I just had to shoot a computer monitors for inserts in a PBS documentary.
For starters I used 5600K (in may case really 5200K) lights to make everything else more blue to lessen the difference. If you only have tungsten lights, use CTB gels. Then I went into the menu on the monitor and tried the color temp choices to further close the color gap.
A note on color temp momenclature here -- HIGHER color temps yield a bluer picture, which everyone "wrongly" calls COOLER. Conversly, LOWER color temps yield a more orange picture which everyone "wrongly" calls WARMER. Simply put, color temp is very counter-intuitive, and the "incorrect" usages are so endemic that they are "correct."
Anyway, you probably want the numerically lowest color temp (xxxxK) the monitor has, perhaps 3200K. If that hasn't removed enough blue, there may be a "user" or custom color temp setting that will allow you to change each color separately. If so, dial down blue, bring up the red, tweak the green, etc. In short, make it look right TO THE CAMERA which will not necessarily look right to your eye. You might find it useful to display white on the screen while you do this.
In addition to these valuable color temperature tips, I would also do the following:
Light up the set. Put color bars into the plasma screen and shoot it second camera known to be right... hopefully it'll be the camera you'll use during the show. Shoot the plasma screen TIGHTLY, filling the picture with the bars. Looking at a vectorscope and waveform monitor, misadjust the plasma screen until the bars look darned close to what they should be on the scopes.
Once that's done, run a test with talent and pictures in the plasma screen. Tweak to taste, but make sure the video in the plasma screen is set up right, or you will be doing yourself no favors at this point.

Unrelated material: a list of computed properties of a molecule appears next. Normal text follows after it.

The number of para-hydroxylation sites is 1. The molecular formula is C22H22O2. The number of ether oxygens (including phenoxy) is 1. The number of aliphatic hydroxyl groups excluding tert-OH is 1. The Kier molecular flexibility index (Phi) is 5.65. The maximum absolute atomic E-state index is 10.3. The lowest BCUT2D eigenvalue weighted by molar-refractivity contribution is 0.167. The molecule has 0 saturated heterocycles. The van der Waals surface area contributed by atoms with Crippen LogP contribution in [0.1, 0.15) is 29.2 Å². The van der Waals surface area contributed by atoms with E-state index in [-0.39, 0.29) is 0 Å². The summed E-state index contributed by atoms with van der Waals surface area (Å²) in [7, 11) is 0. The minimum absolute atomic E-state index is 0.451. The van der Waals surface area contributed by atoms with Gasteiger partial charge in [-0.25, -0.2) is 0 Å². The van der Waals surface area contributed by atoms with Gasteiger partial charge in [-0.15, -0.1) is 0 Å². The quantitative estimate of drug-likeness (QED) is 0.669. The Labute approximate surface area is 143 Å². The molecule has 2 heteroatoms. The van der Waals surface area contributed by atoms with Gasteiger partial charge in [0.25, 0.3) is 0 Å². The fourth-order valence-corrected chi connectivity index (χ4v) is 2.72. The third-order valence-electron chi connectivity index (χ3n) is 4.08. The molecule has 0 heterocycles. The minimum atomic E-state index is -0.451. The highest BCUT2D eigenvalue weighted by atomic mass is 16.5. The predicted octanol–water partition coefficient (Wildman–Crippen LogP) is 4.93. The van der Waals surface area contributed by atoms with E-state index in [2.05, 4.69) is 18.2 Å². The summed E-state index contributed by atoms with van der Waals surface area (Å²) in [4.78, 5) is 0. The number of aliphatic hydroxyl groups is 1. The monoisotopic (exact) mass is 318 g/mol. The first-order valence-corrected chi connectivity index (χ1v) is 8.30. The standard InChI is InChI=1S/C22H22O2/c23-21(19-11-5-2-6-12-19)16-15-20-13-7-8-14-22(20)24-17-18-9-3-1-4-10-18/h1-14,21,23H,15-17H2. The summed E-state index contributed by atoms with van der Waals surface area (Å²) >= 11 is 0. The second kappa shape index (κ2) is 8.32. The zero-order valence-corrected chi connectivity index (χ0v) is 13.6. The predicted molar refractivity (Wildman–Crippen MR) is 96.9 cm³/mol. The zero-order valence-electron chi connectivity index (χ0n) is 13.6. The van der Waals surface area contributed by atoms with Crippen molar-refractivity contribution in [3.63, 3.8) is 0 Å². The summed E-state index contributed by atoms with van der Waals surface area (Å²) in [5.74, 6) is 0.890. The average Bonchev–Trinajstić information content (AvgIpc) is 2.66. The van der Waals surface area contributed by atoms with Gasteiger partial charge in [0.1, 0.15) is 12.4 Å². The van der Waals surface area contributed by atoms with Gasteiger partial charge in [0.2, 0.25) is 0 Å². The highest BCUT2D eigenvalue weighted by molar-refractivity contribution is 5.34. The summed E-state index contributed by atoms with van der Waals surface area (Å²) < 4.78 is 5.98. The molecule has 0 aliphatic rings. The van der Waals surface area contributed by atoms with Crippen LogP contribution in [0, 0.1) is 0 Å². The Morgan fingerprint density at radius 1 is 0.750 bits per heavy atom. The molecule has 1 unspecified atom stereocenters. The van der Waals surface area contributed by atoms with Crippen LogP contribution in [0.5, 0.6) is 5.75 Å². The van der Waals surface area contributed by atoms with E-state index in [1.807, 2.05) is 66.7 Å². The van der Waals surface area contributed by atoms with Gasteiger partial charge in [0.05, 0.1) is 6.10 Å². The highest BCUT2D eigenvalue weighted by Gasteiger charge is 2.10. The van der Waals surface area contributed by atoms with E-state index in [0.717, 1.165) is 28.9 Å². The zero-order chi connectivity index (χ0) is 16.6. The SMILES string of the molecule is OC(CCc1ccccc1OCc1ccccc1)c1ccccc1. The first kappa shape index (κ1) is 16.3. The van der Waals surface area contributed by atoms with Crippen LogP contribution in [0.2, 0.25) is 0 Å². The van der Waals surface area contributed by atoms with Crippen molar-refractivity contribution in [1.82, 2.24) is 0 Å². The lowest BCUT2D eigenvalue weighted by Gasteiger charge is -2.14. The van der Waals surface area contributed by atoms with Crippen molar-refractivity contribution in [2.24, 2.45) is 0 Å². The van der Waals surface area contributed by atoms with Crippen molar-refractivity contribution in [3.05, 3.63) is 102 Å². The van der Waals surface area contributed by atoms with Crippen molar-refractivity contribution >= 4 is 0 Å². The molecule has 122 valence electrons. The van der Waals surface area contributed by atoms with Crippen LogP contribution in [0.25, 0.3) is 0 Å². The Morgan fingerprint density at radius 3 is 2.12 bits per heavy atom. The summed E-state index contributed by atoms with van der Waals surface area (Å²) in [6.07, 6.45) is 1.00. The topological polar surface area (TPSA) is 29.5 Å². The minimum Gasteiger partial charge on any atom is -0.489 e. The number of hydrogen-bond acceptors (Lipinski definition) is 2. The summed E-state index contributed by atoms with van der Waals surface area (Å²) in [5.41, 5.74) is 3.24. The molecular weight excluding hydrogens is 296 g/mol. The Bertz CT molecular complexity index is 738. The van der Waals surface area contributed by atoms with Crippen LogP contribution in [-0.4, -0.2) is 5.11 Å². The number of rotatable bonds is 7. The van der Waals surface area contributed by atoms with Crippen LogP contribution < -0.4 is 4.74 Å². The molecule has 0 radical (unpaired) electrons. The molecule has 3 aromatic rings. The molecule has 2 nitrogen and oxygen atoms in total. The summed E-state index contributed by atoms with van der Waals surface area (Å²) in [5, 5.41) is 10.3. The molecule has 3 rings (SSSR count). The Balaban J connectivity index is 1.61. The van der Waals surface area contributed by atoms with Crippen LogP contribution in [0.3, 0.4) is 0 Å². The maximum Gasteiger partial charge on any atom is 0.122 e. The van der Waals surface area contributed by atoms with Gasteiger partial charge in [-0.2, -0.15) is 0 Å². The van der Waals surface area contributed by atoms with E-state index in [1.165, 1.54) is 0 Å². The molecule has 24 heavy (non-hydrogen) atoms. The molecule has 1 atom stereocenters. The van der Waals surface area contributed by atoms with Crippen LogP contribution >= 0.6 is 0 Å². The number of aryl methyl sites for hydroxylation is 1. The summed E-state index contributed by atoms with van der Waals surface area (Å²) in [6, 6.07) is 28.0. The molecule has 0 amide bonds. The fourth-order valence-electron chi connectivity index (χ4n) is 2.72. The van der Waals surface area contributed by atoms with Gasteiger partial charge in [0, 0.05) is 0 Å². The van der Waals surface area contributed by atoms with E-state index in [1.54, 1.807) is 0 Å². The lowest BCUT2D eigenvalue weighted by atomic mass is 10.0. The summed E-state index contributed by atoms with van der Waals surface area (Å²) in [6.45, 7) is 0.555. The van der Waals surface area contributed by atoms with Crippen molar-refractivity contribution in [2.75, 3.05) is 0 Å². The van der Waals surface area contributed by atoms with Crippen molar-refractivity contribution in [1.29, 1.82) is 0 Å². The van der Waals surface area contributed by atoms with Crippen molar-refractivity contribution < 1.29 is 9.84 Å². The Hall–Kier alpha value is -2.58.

Argue with the physics people. The higher the temp the more of the shorter wavelenths ae present and the shorter wave lengths have ALWAYS been referenced as being cool as the shorter eave lengths which produce the orange light are referenced as warm. Unless someone starts rewriting physics text books I am not sure how you can refer to these terms as wrong. They are the proper way the entire lighting AND science world reference light.
The easiest solution is to check if the plasma screen has RGB gain controls which in effect will change the color temp of the monitor. You can change from 6500K to 3200K to match your foreground lighting if you are using tungsen.
Another solution which I use all the time is to use a primary (allows gain,black,and gamma RGB correctinl. Put the color corrector between the playback source and plasma screen thereby allowing color correcting the image to 3200K. This allow a real time method to get the best color and brightness reproduction of the playback sources on camera.
You could rent the following color correctors Sony BVW-10 (component inputs with composite and component outputs) or FORA composite color corrector -(composite in and out). Call any major video rental house to see what they have available.
Hire a qualified video controller to shade your camera and run the color corrector and you will be fine.